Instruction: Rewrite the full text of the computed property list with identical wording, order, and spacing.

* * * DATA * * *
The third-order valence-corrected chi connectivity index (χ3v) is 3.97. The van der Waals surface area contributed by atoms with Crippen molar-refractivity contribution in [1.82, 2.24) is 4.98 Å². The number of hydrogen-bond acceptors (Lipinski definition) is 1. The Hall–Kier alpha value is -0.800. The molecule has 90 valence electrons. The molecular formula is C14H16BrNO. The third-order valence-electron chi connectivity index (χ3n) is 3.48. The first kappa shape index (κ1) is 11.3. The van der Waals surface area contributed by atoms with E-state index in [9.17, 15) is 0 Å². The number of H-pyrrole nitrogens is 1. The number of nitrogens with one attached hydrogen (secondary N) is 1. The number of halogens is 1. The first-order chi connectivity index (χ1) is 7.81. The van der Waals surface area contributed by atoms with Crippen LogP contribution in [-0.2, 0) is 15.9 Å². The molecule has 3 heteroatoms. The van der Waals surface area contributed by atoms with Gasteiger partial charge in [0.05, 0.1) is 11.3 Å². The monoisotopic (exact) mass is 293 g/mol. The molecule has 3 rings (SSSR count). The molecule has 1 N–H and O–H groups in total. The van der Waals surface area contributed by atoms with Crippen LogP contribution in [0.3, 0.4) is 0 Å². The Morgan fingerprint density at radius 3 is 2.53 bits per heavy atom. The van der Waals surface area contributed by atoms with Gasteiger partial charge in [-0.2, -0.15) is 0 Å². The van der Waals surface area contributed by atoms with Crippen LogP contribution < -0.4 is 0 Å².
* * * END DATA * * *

The third-order valence-corrected chi connectivity index (χ3v) is 3.97. The van der Waals surface area contributed by atoms with Crippen molar-refractivity contribution in [1.82, 2.24) is 4.98 Å². The number of hydrogen-bond acceptors (Lipinski definition) is 1. The Hall–Kier alpha value is -0.800. The molecule has 90 valence electrons. The molecular formula is C14H16BrNO. The third-order valence-electron chi connectivity index (χ3n) is 3.48. The first kappa shape index (κ1) is 11.3. The van der Waals surface area contributed by atoms with E-state index in [9.17, 15) is 0 Å². The number of H-pyrrole nitrogens is 1. The number of nitrogens with one attached hydrogen (secondary N) is 1. The number of halogens is 1. The first-order chi connectivity index (χ1) is 7.81. The van der Waals surface area contributed by atoms with Crippen LogP contribution in [-0.2, 0) is 15.9 Å². The molecule has 3 heteroatoms. The van der Waals surface area contributed by atoms with Gasteiger partial charge in [0.05, 0.1) is 11.3 Å². The monoisotopic (exact) mass is 293 g/mol. The molecule has 3 rings (SSSR count). The molecule has 1 N–H and O–H groups in total. The van der Waals surface area contributed by atoms with Crippen LogP contribution in [0.3, 0.4) is 0 Å². The Morgan fingerprint density at radius 3 is 2.53 bits per heavy atom. The van der Waals surface area contributed by atoms with Gasteiger partial charge in [-0.2, -0.15) is 0 Å². The van der Waals surface area contributed by atoms with Crippen LogP contribution < -0.4 is 0 Å².